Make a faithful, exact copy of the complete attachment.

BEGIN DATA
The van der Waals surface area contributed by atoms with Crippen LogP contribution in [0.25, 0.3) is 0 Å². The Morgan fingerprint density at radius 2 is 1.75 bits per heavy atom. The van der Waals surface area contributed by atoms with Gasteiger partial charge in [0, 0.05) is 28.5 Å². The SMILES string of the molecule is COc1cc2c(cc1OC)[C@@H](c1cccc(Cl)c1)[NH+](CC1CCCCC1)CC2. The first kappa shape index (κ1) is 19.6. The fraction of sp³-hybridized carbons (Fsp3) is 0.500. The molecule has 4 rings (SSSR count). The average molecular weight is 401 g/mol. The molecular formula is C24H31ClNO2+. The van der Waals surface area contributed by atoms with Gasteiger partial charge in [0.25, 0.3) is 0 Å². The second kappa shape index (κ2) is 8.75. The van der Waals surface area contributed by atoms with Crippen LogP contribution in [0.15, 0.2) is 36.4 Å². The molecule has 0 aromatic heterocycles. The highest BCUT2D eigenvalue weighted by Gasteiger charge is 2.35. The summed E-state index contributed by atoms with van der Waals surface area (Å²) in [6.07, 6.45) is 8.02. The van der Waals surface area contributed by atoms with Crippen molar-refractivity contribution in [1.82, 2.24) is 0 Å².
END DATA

The van der Waals surface area contributed by atoms with Crippen LogP contribution in [0.25, 0.3) is 0 Å². The Morgan fingerprint density at radius 2 is 1.75 bits per heavy atom. The van der Waals surface area contributed by atoms with Gasteiger partial charge in [0, 0.05) is 28.5 Å². The SMILES string of the molecule is COc1cc2c(cc1OC)[C@@H](c1cccc(Cl)c1)[NH+](CC1CCCCC1)CC2. The first kappa shape index (κ1) is 19.6. The fraction of sp³-hybridized carbons (Fsp3) is 0.500. The molecule has 4 rings (SSSR count). The average molecular weight is 401 g/mol. The molecular formula is C24H31ClNO2+. The van der Waals surface area contributed by atoms with Gasteiger partial charge in [0.25, 0.3) is 0 Å². The second kappa shape index (κ2) is 8.75. The van der Waals surface area contributed by atoms with Crippen LogP contribution in [0.15, 0.2) is 36.4 Å². The molecule has 0 aromatic heterocycles. The highest BCUT2D eigenvalue weighted by Gasteiger charge is 2.35. The summed E-state index contributed by atoms with van der Waals surface area (Å²) in [6.07, 6.45) is 8.02. The van der Waals surface area contributed by atoms with Crippen molar-refractivity contribution in [1.82, 2.24) is 0 Å².